The annual maritime trade between Europe and Asia, transiting through the Red Sea, amounts to a staggering one trillion USD.[13] Analysts have noted a significant surge in cargo insurance rates for Bab al-Mandab voyages. Traditionally, these rates accounted for only 0.6% of cargo value, but they have now soared to as high as 2%, compounded by additional war risk premiums imposed by insurers. The consequences of reduced traffic through the Suez Canal are particularly dire for Egypt, with revenue losses amounting to 40% compared to the previous year.[14]

According to Drewry’s World Container Index, which monitors the average cost of transporting a 40-foot container on cargo ships, prices skyrocketed from $1,521 per container on December 14, 2023, to $3,777 per container by January 18, 2024.[15]

Horn states are heavily dependent on seaborne trade through the Bab al-Mandab. Houthi-facilitated incidents have led to a sharp decline in operations at two critical regional ports: Djibouti, and Port Sudan. On January 19th, Danish shipping giant Maersk suspended bookings to Djibouti from Asia, the Middle East, Oceania, and other East African states.[16]

For Ethiopia, the Port of Djibouti– the largest port in the Horn– plays a vital role. As a landlocked country, Ethiopia relies on the Addis-Djibouti corridor– a World Bank-supported infrastructure project– for 95% of its trade by volume,[17] which it uses for its exports to the U.S. and Europe, valued at an annual $334 million and $851.8 million, respectively.[18] Escalating shipping costs limit Ethiopia’s imports and exports, which restrains the recuperation of its moribund economy.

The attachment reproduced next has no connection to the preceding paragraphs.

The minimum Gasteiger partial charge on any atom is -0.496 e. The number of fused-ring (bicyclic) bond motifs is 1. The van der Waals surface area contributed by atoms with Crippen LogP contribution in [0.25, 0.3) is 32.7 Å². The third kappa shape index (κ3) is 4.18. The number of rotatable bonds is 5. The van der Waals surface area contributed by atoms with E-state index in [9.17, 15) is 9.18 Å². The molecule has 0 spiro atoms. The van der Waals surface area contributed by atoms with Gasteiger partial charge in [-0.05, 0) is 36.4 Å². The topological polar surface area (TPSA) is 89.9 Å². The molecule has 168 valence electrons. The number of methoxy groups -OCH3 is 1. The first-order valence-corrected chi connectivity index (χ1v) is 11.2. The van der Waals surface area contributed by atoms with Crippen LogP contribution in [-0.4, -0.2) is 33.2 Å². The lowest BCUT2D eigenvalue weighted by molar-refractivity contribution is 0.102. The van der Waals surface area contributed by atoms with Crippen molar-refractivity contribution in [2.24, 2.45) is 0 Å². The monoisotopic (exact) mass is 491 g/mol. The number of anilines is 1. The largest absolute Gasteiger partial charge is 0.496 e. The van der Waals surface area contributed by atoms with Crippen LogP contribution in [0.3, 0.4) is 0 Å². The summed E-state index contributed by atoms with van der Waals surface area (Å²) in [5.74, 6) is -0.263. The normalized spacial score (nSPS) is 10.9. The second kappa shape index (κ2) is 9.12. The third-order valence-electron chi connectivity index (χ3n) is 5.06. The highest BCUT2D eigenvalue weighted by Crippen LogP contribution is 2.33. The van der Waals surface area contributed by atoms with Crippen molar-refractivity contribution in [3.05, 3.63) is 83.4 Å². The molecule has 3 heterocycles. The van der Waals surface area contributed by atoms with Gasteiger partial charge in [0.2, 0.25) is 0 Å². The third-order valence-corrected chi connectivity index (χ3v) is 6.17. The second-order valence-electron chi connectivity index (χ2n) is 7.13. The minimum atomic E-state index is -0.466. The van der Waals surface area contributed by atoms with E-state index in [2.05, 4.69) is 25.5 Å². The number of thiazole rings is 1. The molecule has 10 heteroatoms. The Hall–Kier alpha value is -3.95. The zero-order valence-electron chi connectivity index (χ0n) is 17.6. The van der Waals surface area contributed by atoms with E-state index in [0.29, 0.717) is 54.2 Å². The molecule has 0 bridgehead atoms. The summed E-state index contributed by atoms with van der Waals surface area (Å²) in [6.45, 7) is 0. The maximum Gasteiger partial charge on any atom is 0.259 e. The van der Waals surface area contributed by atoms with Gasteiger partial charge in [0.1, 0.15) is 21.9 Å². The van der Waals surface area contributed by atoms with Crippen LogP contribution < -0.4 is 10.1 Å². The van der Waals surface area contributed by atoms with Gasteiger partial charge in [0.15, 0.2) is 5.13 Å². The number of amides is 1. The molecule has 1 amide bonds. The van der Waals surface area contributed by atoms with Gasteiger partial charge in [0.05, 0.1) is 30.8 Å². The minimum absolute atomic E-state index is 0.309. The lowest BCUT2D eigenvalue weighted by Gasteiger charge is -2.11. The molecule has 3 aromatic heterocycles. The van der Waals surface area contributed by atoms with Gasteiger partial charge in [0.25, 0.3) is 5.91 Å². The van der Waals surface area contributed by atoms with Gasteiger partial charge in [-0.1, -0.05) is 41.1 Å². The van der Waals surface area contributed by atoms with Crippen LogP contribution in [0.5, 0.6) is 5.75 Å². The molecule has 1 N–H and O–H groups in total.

Disruptions have also exacerbated Port Sudan’s vulnerabilities. Since the outbreak of war in Sudan in April 2023, regional trade hub Port Sudan stands as the country’s last economic bastion, largely unaffected by the conflict. S&P Global’s Jihane Boudiaf reports that almost 90% of Sudan’s $11 billion annual exports and 30% of its GDP flow through this port, destined for Middle Eastern or Asian markets via the Bab al-Mandab.[19] It has served as a crucial destination for humanitarian corridors into Sudan during this tumultuous period, and these corridors are now threatened by the Red Sea crisis.

East African countries heavily rely on wheat imports from Ukraine via the Red Sea to compensate for insufficient domestic production. Djibouti and Somalia rely entirely on imported wheat, while Kenya and Sudan also have high levels of dependence, with 86% and 77% of their wheat supply being imported, respectively.[20] The adverse effects of Red Sea insecurity on the Horn are compounded by both the Russian invasion of Ukraine and unprecedentedly low levels of rainfall across East Africa, factors contributing to severe droughts, impacting approximately 26 million people in the region.

The concentration of military resources by Red Sea stakeholders to counter the Houthis in the strait has led to a noticeable security vacuum in the waters south of the Bab al-Mandab. The vacuum is being exploited by ideologically and politically amorphous groups,[21] as evidenced by the hijacking of 18 vessels by Somali pirates in the Gulf of Aden since late November 2023.[22] Perception plays a critical role in regional security terms, and Houthi attacks have shattered any notion of maritime safety. It is Horn-based states that stand to suffer the most from the ensuing vacuum.